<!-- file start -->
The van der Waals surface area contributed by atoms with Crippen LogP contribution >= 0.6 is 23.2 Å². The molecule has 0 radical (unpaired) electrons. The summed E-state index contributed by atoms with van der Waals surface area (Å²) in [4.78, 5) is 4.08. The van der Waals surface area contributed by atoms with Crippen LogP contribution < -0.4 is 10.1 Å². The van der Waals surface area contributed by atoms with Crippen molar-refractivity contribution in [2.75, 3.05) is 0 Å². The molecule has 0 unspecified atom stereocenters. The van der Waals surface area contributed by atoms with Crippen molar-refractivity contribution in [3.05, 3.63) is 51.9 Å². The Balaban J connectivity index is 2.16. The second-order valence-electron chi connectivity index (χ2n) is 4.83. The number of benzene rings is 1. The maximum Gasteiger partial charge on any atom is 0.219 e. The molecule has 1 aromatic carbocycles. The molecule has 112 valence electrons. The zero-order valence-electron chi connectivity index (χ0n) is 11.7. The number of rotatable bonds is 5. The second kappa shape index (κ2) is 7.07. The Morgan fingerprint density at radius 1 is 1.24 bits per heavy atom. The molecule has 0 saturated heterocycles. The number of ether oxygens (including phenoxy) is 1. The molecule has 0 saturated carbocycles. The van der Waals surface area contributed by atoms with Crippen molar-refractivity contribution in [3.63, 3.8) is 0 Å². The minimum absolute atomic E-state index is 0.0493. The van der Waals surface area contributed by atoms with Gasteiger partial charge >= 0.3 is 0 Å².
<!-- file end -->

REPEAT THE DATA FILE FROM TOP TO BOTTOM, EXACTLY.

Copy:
The van der Waals surface area contributed by atoms with Crippen LogP contribution >= 0.6 is 23.2 Å². The molecule has 0 radical (unpaired) electrons. The summed E-state index contributed by atoms with van der Waals surface area (Å²) in [4.78, 5) is 4.08. The van der Waals surface area contributed by atoms with Crippen LogP contribution < -0.4 is 10.1 Å². The van der Waals surface area contributed by atoms with Crippen molar-refractivity contribution in [2.75, 3.05) is 0 Å². The molecule has 0 unspecified atom stereocenters. The van der Waals surface area contributed by atoms with Crippen molar-refractivity contribution in [3.05, 3.63) is 51.9 Å². The Balaban J connectivity index is 2.16. The second-order valence-electron chi connectivity index (χ2n) is 4.83. The number of benzene rings is 1. The maximum Gasteiger partial charge on any atom is 0.219 e. The molecule has 1 aromatic carbocycles. The molecule has 112 valence electrons. The zero-order valence-electron chi connectivity index (χ0n) is 11.7. The number of rotatable bonds is 5. The second kappa shape index (κ2) is 7.07. The Morgan fingerprint density at radius 1 is 1.24 bits per heavy atom. The molecule has 0 saturated heterocycles. The number of ether oxygens (including phenoxy) is 1. The molecule has 0 saturated carbocycles. The van der Waals surface area contributed by atoms with Crippen molar-refractivity contribution in [3.63, 3.8) is 0 Å². The minimum absolute atomic E-state index is 0.0493. The van der Waals surface area contributed by atoms with Gasteiger partial charge >= 0.3 is 0 Å².